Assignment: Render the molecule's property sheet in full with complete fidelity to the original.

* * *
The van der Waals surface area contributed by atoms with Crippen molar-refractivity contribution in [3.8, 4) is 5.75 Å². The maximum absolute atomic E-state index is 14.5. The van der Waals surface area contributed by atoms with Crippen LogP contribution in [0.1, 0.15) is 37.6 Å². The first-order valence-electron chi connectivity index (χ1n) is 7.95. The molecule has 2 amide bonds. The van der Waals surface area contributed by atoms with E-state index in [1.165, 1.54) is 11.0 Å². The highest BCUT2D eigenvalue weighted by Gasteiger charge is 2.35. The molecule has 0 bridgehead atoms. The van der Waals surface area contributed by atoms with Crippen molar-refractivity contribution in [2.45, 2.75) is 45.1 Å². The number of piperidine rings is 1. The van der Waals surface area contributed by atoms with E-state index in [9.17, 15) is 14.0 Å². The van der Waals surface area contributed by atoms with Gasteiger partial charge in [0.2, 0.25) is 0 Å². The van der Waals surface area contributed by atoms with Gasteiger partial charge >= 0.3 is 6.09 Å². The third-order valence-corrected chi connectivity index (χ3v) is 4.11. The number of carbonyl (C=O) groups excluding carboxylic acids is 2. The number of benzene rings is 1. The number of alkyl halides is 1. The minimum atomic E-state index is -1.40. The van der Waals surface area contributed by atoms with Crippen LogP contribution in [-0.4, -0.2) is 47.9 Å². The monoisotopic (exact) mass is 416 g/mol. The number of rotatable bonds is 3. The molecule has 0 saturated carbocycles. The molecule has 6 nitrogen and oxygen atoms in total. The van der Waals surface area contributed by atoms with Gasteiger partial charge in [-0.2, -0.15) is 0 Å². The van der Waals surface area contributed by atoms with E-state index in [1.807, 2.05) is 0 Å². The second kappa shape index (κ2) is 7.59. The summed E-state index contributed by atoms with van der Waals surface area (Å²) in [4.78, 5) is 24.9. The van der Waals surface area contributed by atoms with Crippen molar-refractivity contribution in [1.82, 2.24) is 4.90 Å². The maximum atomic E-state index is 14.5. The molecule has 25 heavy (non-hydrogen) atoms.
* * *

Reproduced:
The van der Waals surface area contributed by atoms with Crippen molar-refractivity contribution in [3.8, 4) is 5.75 Å². The maximum absolute atomic E-state index is 14.5. The van der Waals surface area contributed by atoms with Crippen LogP contribution in [0.1, 0.15) is 37.6 Å². The first-order valence-electron chi connectivity index (χ1n) is 7.95. The molecule has 2 amide bonds. The van der Waals surface area contributed by atoms with E-state index in [1.165, 1.54) is 11.0 Å². The highest BCUT2D eigenvalue weighted by Gasteiger charge is 2.35. The molecule has 0 bridgehead atoms. The van der Waals surface area contributed by atoms with Crippen molar-refractivity contribution in [2.45, 2.75) is 45.1 Å². The number of piperidine rings is 1. The van der Waals surface area contributed by atoms with E-state index in [9.17, 15) is 14.0 Å². The van der Waals surface area contributed by atoms with Gasteiger partial charge in [0.2, 0.25) is 0 Å². The van der Waals surface area contributed by atoms with Gasteiger partial charge >= 0.3 is 6.09 Å². The third-order valence-corrected chi connectivity index (χ3v) is 4.11. The number of carbonyl (C=O) groups excluding carboxylic acids is 2. The number of benzene rings is 1. The number of alkyl halides is 1. The minimum atomic E-state index is -1.40. The van der Waals surface area contributed by atoms with Crippen LogP contribution in [-0.4, -0.2) is 47.9 Å². The monoisotopic (exact) mass is 416 g/mol. The number of rotatable bonds is 3. The molecule has 0 saturated carbocycles. The molecule has 6 nitrogen and oxygen atoms in total. The van der Waals surface area contributed by atoms with Gasteiger partial charge in [-0.2, -0.15) is 0 Å². The van der Waals surface area contributed by atoms with E-state index in [1.807, 2.05) is 0 Å². The second kappa shape index (κ2) is 7.59. The summed E-state index contributed by atoms with van der Waals surface area (Å²) in [4.78, 5) is 24.9. The van der Waals surface area contributed by atoms with Crippen molar-refractivity contribution in [1.82, 2.24) is 4.90 Å². The maximum atomic E-state index is 14.5. The molecule has 25 heavy (non-hydrogen) atoms.